John Shaw Billings (April 12, 1838-March 11, 1913), US physician and librarian

Billings graduated from Miami University in Ohio in 1857 and the Medical College of Ohio in Cincinnati, OH in 1860. During the US Civil War, he served as a surgeon in the US Army, attaining the rank of Lieutenant Colonel and the post of Medical Inspector of the Army of the Potomac. He was in the field at the battles of Chancellorsville and Gettysburg and served during the Wilderness Campaign and the Siege of Petersburg. He was the first surgeon to successfully remove an ankle joint, a fact which vividly illustrates the primitive state of 19th century medicine.

After the war, for thirty years he headed the Library of the Surgeon General’s Office, which would later become the National Library of Medicine (NLM), and turned a small collection of 2000 volumes into the world’s largest collection of medical literature. He also compiled extensive indexes of medical literature, in 1880 the first volume of a catalogue of the contents of the Surgeon General’s library, and in 1879 the first volume of the Index Medicus, which would later evolve into what is now MEDLINE, the NLM’s online database.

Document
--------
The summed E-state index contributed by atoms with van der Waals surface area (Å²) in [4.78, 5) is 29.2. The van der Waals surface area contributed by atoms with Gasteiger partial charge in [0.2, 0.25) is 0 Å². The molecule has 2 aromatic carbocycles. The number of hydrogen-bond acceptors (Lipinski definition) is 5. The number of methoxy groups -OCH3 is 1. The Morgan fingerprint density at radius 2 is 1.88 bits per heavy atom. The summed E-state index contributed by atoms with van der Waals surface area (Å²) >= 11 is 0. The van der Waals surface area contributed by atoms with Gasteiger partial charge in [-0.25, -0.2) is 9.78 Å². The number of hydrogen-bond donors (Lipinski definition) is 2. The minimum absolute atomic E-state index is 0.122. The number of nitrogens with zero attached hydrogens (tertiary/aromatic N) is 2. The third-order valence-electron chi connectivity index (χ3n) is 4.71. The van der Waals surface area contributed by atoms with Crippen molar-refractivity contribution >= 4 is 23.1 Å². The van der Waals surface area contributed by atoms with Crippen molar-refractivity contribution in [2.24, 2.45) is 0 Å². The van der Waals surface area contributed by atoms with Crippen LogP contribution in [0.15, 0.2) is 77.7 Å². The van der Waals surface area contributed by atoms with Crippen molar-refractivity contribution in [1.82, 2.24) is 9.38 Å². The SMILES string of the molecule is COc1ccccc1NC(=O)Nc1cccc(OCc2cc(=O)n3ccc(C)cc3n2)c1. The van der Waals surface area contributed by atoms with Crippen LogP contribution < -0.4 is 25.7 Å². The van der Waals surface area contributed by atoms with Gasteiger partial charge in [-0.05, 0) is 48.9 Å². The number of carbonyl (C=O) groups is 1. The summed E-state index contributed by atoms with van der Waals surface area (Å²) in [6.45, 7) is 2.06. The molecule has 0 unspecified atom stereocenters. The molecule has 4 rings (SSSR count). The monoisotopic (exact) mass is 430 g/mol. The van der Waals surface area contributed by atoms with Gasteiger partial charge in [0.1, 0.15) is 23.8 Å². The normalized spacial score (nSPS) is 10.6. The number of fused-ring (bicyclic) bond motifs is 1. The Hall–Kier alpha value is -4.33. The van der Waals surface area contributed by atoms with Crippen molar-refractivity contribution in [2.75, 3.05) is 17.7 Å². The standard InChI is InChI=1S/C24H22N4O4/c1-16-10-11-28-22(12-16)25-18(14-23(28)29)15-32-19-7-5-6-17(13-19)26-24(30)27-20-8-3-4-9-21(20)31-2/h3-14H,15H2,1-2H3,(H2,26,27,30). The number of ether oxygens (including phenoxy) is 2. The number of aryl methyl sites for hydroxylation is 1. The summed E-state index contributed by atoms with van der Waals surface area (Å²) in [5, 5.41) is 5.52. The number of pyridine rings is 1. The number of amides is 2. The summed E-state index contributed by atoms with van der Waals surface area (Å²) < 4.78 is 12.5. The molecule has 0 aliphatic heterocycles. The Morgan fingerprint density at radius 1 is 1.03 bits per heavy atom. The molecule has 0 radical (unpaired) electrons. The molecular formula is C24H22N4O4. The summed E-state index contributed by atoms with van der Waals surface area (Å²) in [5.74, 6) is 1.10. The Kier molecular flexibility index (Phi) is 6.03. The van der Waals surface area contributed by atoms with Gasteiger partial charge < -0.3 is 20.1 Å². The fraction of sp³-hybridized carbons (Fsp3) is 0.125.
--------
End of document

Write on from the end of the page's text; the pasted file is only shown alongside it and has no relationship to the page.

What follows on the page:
Billings became the first director of the New York Public Library, serving from 1896 to 1913. Planning that institution was a delicate task because it involved the consolidation of three philanthropic libraries created by John Jacob Astor, James Lenox, and Samuel Tilden. He was also involved in the planning of seven hospitals, including Johns Hopkins Hospital in Baltimore.

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